REPORT: First Night of 2015 Berlin Jazz Festival

Cecile McLorin Salvant introducing her band

Sebastian writes: 

I’ll be doing a proper round-up review of the  Berlin Jazz Festival, [UPDATE: My round-up is now published on Telegraph onlineso here are a just few a few day-by-day, night-by-night preparatory jottings. This is the 51st Festival, and the first with Richard Williams as Artistic Director. Afer a 50 years retrospective last year, the theme of the current festival is where jazz is now – with an emphasis on its sheer variety and diversity – and where it is headed. There are performers of 30 nationalities from all five continents participating. The audience throughout the first night was appreciative and involved.

The opening evening presented three performances which could not have been more different – which was the point.The first set was a collaboration between the large Berlin-based free improvising  group Splitter Ensemble and the AACM veteran trombonist and academic George Lewis entitled “Creative Construction Set.” This project is going to get another airing at the Huddersfield Contemporary Music Festival on the afternoon of Sunday November 22nd. The performance evolved by means of the players leading their groups, and George Lewis leading the whole proceedings, by putting up A4 sheets with instructions on them. It was at its most interesting when oscillating between instrumental sounds and mostly electronic noise. This is the first of two large Berlin-based groups performing at either end of the festival, which will end on Sunday with the Divan der Kontinente group, Berlin-based, but including performers from a wide range of musical traditions, thereby allowing a spotlight to be cast on the current Berlin scene.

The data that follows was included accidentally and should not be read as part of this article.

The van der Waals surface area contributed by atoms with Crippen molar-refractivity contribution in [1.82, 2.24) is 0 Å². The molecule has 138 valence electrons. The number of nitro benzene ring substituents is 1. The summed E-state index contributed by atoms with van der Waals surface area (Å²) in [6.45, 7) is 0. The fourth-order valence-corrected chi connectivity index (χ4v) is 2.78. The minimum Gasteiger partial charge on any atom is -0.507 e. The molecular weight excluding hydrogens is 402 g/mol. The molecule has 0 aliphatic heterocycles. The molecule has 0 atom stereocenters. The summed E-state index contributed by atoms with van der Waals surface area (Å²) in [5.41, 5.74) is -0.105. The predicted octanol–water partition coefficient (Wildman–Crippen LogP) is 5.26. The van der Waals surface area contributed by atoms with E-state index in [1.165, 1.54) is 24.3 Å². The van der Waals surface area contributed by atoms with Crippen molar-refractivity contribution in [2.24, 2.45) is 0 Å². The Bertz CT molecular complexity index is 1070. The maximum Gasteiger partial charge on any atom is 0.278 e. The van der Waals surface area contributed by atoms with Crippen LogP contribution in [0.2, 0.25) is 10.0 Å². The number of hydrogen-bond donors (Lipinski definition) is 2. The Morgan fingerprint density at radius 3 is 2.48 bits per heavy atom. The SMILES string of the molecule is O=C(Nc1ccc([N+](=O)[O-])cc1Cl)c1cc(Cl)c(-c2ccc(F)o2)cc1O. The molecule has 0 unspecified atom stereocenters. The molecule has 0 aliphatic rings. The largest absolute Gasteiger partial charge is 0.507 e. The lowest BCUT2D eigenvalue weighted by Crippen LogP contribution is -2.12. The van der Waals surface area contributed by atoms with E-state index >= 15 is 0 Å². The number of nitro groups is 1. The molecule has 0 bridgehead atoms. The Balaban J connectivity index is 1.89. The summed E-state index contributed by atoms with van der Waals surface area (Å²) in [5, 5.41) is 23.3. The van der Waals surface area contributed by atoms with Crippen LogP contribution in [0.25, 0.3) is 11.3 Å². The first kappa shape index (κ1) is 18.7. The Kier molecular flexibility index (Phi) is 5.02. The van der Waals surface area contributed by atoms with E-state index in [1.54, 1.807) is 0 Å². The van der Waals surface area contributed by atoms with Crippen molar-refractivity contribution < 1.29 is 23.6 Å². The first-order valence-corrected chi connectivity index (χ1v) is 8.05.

The cetral set, taken for broadcast by all of Germany’s public radio stations, was from Cecile McLorin Salvant. Her regular pianist Aaron Diehl was replaced in a new collaboration with French (Burgundy)- born pianist Frederic Nardin who has also recently made  a big  mark recently as the
progenitor of a very well-received big band version of Prokofiev’s Peter and the Wolf. The singer gave a mesmerising and bold set, with her range of expression, vocal compass and timbre exploited to the full but, she also held the audience completely, and perhaps above all in an unaccompanied encore, Bessie Smith/ Porter Grainger You Should Be Ashamed, sung from the right at the front of the stage.


I didn’t know what time it was
Look at Me
Wives and Lovers
Ballad of John Henry
Let’s Face the Music and Dance
So in Love
What a Little Moonlight Can Do
Encore : You ought to be ashamed (unaccompanied)

Vincent Peirani’s Living Being

 Accordionist Vincent Peirani brought his rock-y Living Being quintet to town. It is based around the duo partnership with lively saxophonist Emile Parisien that they first came to being in drummer Damiel Humair’s quartet and also in duo settings. Parisien had talked in the pre-concert talk about the strength and depth and liveliness of this musical partnership. In Living Being the duo harness a Fender Rhodes, a rock bass player and a powerful drummer, and the whole thing goes electric. There is a lot of compositional and arranging thoughtfulness here, but as ever the crowd is won over the most when Peirani indulge in the kind of tearing-up fast pursuit races they have been perfecting throughout their collaboration, and with which they ended the evening.

Richard Williams opening the Festival with
George Lewis (background right)

Categories: miscellaneous

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